A Grisaille omits most – but not all – details
The second step (after the drawing) for this week’s painting is complete. It’s a straightforward grisaille (gray painting) – probably the most common form of underpainting – using only Mars Black and Lead White. These are quick drying paints – an important consideration since I’m on a tight schedule with these weekly paintings. Ideally it should be ready for the next layer the next day. To help speed drying, I work with very thin layers and avoid adding any oils or mediums – just turpentine to thin the paint.
Underpaintings help with modeling the forms – giving the objects a sense of 3 dimensions. They also establish the values – the patterns of light and dark throughout the painting. It’s all about major shapes at this point.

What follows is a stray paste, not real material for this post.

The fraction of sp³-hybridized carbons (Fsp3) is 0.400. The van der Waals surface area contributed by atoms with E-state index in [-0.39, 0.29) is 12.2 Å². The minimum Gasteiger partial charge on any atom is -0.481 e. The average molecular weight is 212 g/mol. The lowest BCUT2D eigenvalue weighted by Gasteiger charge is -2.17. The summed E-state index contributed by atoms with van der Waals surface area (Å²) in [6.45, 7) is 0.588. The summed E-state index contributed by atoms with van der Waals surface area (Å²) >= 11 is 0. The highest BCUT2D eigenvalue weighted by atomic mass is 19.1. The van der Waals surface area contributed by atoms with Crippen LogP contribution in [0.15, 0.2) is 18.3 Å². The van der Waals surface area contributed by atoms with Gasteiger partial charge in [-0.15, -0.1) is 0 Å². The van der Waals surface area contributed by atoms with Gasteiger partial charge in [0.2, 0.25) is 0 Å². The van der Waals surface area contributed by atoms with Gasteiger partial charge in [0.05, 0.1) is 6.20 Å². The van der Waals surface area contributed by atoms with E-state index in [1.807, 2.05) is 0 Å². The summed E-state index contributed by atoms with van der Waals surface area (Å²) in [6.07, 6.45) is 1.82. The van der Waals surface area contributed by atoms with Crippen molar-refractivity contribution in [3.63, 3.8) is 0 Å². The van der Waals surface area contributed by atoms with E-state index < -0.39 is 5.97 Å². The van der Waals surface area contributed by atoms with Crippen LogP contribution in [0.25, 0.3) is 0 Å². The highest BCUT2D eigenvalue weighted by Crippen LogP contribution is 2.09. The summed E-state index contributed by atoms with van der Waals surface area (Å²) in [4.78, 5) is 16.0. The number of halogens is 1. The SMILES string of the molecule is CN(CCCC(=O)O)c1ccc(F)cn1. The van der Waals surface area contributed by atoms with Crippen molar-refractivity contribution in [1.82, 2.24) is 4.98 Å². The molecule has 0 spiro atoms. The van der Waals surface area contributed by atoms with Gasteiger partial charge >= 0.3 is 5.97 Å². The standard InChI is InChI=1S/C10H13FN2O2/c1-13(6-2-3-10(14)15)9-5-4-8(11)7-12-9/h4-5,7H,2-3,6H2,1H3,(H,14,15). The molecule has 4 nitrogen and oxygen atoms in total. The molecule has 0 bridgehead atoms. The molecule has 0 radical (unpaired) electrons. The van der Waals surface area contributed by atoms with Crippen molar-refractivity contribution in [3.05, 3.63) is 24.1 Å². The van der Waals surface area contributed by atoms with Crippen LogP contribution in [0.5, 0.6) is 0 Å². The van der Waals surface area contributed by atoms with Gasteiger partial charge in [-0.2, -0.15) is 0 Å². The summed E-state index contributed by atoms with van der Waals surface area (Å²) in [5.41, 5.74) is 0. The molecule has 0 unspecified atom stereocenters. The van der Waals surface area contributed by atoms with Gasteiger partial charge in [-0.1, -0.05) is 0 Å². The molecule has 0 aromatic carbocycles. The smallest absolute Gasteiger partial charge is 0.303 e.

The level of detail to include is very much a judgement call. Including too many details early on can bog down the process in later stages – fine detail work on top of fine detail work can just get fussy. On the other hand, saving important details for the end can introduce problems that could have been solved at the beginning. I always try to think about those two considerations when deciding what to include in the underpainting.
There’s a lot of detail that I left out of this week’s underpainting (see the image of the model below). For instance, the string tied around the neck of the bottle will be an easy thing to paint freehand at the end. I also saw no reason to include the fine features on the mason jar at right. Both can easily be handled at the end.
The ridges running around the tin can at left, though, were a different story. They’re an important feature for defining the object. It would also be easy to get the perspective wrong. I decided to get it correct at the beginning and save myself potential trouble at the end.
Once dry to the touch, it will be on to the color layer.